Notable People

april 2017

Amin Aalipour

Aalipour, an MD-PhD student, was named a 2017 Paul & Daisy Soros Fellow. The fellowship of up to $90,000 is given to 30 immigrants or children of immigrants who are poised to make significant contributions to the nation through their work. A graduate of Stanford with bachelor’s and master’s degrees from the School of Engineering, Aalipour is working in the lab of Sanjiv “Sam” Gambhir, MD, PhD, professor and chair of radiology, to develop early-cancer-detection technologies and immunotherapies.

Maria Filsinger Interrante

Interrante, an MD-PhD student, is part of a team of Stanford students that has won the “Cure it!” Lemelson-MIT Student Prize, which honors promising collegiate inventors in the United States. Her three-member team will share the $10,000 cash prize. The team engineered proteins that could help combat multi-drug-resistant bacteria.

Teri Klein, PhD

Klein was appointed professor (research) of biomedical data science and of medicine, effective March 1. Her research interests include pharmacogenetics, precision health, computational biology and bioinformatics.


William Newsome, PhD

Newsome, the Harman Family Provostial Professor, the Vincent V.C. Woo Director of the Stanford Neurosciences Institute and professor of neurobiology, was elected to the American Academy of Arts and Sciences. Founded in 1780, the academy brings together leaders from the academic, business and governmental sectors to respond to challenges facing the nation and the world. Newsome is one of 228 new members, including 10 other Stanford faculty members, who will be inducted in October in Massachusetts. His research examines the neuronal processes that mediate visual perception and visually guided behavior.


Paul Nuyujukian, MD, PhD

Nuyujukian was appointed assistant professor of bioengineering and of neurosurgery, effective April 1. He directs the Brain Interfacing Laboratory. His research focuses on the use of brain-machine interfaces to study and treat a variety of brain-related medical conditions, such as stroke and epilepsy.


KT Park, MD

Park was promoted to associate professor of pediatrics, effective March 1. He is the co-director of the Stanford Children’s Inflammatory Bowel Disease Center. His research uses big data, patient-reported outcomes and decision science to improve the efficacy and cost-effectiveness of diagnostic tools and therapies for gastrointestinal diseases.


Sergiu Pasca, MD

Pasca, assistant professor of psychiatry and behavioral sciences, was awarded a 2017 NARSAD Independent Investigator Grant in schizophrenia from the Brain & Behavior Research Foundation. The grants, which provide $50,000 a year for up to two years, are given to 40 mid-career scientists to fund basic research, new technologies, diagnostic tools and therapies for mental illness. Pasca will use a human 3-D brain-culture system developed in his lab to study glial and neural abnormalities in patients with 22q11.2 deletion syndrome, a genetic condition that confers a high risk of schizophrenia.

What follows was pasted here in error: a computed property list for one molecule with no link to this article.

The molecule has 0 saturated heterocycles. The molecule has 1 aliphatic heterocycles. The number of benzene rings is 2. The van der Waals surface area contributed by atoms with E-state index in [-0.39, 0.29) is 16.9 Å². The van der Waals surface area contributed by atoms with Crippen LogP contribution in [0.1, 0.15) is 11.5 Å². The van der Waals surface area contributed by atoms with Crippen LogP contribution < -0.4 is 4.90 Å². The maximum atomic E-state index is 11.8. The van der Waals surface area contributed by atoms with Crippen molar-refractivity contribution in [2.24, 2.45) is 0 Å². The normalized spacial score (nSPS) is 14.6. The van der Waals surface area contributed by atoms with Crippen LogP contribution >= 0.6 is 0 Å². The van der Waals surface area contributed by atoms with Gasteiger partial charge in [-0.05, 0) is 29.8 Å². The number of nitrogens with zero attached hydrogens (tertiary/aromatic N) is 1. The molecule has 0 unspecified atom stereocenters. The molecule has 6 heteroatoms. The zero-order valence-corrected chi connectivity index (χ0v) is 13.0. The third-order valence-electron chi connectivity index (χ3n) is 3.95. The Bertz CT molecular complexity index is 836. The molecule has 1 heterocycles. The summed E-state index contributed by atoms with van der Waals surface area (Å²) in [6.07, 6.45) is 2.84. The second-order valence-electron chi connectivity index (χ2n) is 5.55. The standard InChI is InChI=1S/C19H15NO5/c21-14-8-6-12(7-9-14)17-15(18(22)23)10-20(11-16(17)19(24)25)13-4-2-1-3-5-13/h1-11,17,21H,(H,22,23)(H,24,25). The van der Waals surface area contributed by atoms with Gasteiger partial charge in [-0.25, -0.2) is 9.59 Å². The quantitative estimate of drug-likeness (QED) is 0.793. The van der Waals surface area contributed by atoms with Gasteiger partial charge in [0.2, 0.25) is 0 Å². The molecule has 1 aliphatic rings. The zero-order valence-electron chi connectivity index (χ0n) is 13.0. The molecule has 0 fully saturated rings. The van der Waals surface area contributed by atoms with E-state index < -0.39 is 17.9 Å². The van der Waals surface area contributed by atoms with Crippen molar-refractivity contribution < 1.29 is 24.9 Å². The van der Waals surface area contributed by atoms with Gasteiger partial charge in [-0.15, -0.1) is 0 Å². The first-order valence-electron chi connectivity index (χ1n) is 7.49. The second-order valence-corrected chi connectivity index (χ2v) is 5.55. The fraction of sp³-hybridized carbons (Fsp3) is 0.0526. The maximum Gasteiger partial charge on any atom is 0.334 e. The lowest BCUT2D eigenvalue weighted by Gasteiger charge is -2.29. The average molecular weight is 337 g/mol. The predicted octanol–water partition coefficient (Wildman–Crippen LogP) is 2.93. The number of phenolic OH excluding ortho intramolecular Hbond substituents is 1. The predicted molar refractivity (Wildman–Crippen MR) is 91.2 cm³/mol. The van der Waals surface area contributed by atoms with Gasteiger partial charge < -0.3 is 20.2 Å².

Peter Tass, MD, PhD

Tass was appointed professor of neurosurgery, effective March 1. His research interests include computational neuroscience and therapeutic neurophysiology. He develops invasive and noninvasive stimulation techniques, including deep brain and sensory stimulation, for the treatment of brain disorders.


Daniel Chang, MD

Chang was promoted to professor of radiation oncology, effective March 1. His clinical focus is on gastrointestinal malignancies, and his research interests include developing stereotactic body radiotherapies for liver tumors and the use of functional imaging to gauge treatment response.


Chitra Dinakar, MD

Dinakar, clinical professor of medicine, will serve as an at-large representative on the board of directors of the American Academy of Allergy, Asthma and Immunology. Her term runs from 2017 to 2021. Her research and clinical interests include asthma, food allergies, therapy adherence, and health care disparities and outcomes.


Louanne Hudgins, MD

Hudgins, professor of pediatrics, was named president of the American College of Medical Genetics and Genomics. Her two-year term began April 1. Hudgins is also the medical director of Stanford’s master’s program in human genetics and genetic counseling, the director of perinatal genetics and the medical director of the clinical genomics service at Stanford Children’s Health.


Michelle James, PhD

James was appointed assistant professor of radiology and of neurology and neurological sciences, effective March 1. Her research focuses on developing and evaluating molecular imaging agents to improve the detection and treatment of brain diseases, particularly Alzheimer’s disease.


David Liang, MD, PhD

Liang was promoted to professor of medicine, effective March 1. His clinical focus is on Marfan syndrome and other aortic diseases. His research focuses on cardiac imaging, particularly image guidance of procedures.


Geoffrey Lighthall, MD, PhD

Lighthall was promoted to professor of anesthesiology, perioperative and pain medicine, effective March 1. His interests include the evaluation and stabilization of critically ill patients outside of the ICU and the use of patient simulation as an educational and training tool.


Michael Longaker, MD